She didn’t. Instead, she spent the past few years courting the Buddhist majority of Myanmar, whose votes she needs in order to be elected president in 2016 – if, that is, the military will allow her to be elected president, or even permit her to stand – by playing down the violence perpetrated against the Muslim minority, and trying to suggest a false equivalence between persecutors and victims of persecution.

In a BBC interview in 2013, for example, Suu Kyi shamefully blamed the violence on “both sides”, telling interviewer Mishal Husain that “Muslims have been targeted but Buddhists have also been subjected to violence”.

Yet in Myanmar, it isn’t Buddhists who have been confined to fetid camps, where they are “slowly succumbing to starvation, despair and disease”. It isn’t Buddhists who have been the victims of what Human Rights Watch calls “ethnic cleansing” and what the UN’s special rapporteur on the human rights situation in Myanmar has said “could amount to crimes against humanity”. It isn’t Buddhists who are crowding onto boats, to try and flee the country, and being assaulted with hammers and knives as they do so. It isn’t Buddhists, to put it bluntly, who are facing genocide.

Risk of ‘genocide’

Is this mere hyperbole? If only. Listen to the verdict of investigators Boat People 3from the US Holocaust Memorial Museum’s Simon-Skjodt Center for the Prevention of Genocide. “We left Burma,” they wrote in a report published earlier this month, “deeply concerned that so many preconditions for genocide are already in place.”

The investigators, who visited Rohingya internment camps and interviewed the survivors of violent attacks, concluded: “Genocide will remain a serious risk for the Rohingya if the government of Burma does not immediately address the laws and policies that oppress the entire community.”

Yet, despite the boats and the bodies, the reports and the revelations, Suu Kyi is still mute. She hasn’t raised a finger to help the Rohingya, as they literally run for their lives. Shouldn’t we expect more from a Nobel Peace Prize laureate?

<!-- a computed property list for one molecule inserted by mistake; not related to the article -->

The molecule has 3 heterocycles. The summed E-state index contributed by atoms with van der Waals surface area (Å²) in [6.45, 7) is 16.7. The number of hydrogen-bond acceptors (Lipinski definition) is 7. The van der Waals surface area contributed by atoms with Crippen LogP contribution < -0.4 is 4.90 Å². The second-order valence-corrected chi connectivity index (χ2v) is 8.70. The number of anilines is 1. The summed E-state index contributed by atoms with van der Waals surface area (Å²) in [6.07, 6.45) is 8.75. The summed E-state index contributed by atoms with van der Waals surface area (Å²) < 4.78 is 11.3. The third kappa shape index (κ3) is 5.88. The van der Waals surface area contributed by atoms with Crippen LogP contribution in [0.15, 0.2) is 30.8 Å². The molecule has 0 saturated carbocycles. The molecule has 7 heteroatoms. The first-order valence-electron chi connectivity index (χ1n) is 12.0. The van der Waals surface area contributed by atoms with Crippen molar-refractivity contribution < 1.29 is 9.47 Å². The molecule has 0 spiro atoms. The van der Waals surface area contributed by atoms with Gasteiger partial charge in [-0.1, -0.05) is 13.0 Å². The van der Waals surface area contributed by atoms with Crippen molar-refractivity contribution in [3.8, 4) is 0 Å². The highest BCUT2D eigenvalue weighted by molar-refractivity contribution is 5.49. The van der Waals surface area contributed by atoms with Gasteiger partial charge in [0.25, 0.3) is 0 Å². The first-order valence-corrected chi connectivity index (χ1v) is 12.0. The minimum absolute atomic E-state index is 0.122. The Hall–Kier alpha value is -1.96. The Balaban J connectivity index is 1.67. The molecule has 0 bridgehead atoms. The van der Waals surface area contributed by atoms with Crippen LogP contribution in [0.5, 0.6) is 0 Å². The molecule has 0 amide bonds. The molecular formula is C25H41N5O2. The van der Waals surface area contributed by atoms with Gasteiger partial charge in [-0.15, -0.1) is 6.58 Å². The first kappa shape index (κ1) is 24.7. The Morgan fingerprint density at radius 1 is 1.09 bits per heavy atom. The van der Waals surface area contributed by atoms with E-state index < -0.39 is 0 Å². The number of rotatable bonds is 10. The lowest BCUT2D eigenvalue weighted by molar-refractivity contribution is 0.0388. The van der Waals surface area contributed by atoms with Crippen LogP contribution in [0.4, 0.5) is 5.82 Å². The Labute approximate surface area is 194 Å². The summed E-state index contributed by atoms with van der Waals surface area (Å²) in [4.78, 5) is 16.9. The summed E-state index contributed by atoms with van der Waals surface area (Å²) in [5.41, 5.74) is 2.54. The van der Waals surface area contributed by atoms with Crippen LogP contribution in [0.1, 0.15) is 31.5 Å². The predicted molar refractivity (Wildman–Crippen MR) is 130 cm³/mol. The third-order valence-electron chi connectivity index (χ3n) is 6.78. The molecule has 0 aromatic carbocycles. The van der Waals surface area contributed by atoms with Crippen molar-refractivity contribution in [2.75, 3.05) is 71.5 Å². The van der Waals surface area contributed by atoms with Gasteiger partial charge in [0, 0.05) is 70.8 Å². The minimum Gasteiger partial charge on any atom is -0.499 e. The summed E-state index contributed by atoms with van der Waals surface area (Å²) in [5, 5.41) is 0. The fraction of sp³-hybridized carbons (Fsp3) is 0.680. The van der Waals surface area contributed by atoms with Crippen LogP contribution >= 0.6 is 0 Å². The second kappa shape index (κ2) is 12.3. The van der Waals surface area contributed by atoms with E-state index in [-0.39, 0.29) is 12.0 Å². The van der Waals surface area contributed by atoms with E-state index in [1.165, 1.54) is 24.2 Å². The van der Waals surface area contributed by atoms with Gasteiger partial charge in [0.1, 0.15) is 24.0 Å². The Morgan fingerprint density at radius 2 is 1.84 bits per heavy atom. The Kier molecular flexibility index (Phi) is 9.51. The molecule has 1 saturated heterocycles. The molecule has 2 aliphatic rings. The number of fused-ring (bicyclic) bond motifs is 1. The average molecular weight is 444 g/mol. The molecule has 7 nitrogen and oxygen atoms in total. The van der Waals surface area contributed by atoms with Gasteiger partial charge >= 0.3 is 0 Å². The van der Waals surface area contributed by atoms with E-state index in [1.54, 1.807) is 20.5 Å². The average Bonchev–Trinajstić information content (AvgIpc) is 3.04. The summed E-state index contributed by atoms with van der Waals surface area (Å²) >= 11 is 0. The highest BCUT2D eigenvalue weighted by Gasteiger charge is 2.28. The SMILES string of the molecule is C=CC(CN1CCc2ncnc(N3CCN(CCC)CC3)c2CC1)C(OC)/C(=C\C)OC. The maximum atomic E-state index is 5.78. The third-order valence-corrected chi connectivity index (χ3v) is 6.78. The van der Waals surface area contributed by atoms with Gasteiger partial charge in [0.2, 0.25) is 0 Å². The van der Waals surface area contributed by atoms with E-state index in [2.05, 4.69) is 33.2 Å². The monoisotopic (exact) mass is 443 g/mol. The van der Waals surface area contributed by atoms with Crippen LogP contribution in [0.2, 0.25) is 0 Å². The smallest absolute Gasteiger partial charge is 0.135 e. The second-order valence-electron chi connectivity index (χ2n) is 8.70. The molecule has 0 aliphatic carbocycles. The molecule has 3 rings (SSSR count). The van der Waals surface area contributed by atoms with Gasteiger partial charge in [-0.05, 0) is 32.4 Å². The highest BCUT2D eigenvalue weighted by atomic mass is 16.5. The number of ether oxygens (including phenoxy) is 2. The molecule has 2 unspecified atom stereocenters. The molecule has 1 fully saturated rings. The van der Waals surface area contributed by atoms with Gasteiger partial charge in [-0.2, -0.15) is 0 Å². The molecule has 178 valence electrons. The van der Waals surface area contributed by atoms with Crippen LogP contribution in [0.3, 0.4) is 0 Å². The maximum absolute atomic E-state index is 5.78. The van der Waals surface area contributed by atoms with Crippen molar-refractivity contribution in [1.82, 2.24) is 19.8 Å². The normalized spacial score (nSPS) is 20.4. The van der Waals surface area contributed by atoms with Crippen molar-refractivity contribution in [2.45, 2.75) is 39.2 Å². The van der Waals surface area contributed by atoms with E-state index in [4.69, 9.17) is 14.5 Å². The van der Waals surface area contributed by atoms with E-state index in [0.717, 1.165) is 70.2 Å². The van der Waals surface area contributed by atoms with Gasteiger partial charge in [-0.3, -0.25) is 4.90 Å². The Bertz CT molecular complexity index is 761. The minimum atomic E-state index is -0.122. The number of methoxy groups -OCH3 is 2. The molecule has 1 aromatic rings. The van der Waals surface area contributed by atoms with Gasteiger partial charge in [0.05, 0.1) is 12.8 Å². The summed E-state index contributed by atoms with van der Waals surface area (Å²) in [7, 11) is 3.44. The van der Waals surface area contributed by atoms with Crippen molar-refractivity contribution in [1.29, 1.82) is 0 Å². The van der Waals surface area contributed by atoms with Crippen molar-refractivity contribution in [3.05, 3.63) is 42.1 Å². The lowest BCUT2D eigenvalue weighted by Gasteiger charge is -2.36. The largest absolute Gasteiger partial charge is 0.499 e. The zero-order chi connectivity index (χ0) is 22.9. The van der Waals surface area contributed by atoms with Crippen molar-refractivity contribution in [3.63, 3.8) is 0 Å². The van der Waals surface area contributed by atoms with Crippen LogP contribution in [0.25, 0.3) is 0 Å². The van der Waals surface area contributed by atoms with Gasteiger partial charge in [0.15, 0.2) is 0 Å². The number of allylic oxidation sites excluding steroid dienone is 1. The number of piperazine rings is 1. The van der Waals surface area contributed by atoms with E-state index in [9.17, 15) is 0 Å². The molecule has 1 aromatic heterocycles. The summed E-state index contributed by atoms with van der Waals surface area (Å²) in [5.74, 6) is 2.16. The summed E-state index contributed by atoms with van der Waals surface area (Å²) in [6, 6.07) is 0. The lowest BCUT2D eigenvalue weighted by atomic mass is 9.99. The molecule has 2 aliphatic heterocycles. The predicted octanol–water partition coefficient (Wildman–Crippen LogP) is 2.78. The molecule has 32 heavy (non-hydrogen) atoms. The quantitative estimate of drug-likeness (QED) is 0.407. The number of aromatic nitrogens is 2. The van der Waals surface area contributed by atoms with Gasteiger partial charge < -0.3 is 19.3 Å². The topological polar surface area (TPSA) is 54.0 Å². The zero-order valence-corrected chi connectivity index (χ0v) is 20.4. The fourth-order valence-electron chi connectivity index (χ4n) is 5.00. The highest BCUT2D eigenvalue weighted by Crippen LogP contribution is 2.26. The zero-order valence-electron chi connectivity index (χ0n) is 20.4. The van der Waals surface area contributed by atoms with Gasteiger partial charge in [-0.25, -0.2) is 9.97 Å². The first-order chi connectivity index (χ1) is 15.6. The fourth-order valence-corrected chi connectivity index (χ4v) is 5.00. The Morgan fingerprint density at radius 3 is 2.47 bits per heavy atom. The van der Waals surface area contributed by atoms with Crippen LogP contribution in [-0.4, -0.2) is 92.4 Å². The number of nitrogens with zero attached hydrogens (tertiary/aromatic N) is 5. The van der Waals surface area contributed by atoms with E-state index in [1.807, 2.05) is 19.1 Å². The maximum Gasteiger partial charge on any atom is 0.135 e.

Maybe not. The words “Henry” and “Kissinger” come to mind. Plus, the Nobel Prize Committee has a pretty awkward history of prematurely handing out peace prizes. Remember Yitzhak Rabin, Shimon Peres and Yasser Arafat’s joint prize in 1994? Ask the children of Gaza how that worked out. Remember Barack Obama’s in 2009? Ask the civilian victims of drone strikes in Pakistan how that worked out.

Rabin, Arafat, Obama … ultimately, of course, they’re all politicians. Suu Kyi was supposed to be something else, something more; a moral icon, a human rights champion, a latter-day Gandhi.

Sad truth

Why weren’t we listening when the opposition leader and former political prisoner told CNN in 2013 that she had “been a politician all along”, that her ambition was to become president of her country?

The sad truth is that when it comes to “The Lady”, it is well past time to take off the rose-tinted glasses. To see Suu Kyi for what she is: A former prisoner of conscience, yes, but now a cynical politician who is willing to put votes ahead of principles; party political advancement ahead of innocent Rohingya lives.

“Ultimately our aim should be to create a world free from the displaced, the homeless and the hopeless,” Suu Kyi grandly declaimed in June 2012, as she finally accepted her Nobel Peace Prize, in person, 21 years after she won it while under house arrest, “a world of which each and every corner is a true sanctuary where the inhabitants will have the freedom and the capacity to live in peace”.

Forget the world. She should try starting at home, with the Rohingya of Rakhine. And if she won’t, or can’t, then maybe she should consider handing back the prize she waited more than two decades to collect.

Mehdi Hasan is a presenter for Al Jazeera English.

The views expressed in this article are the author’s own and do not necessarily reflect Al Jazeera’s editorial policy.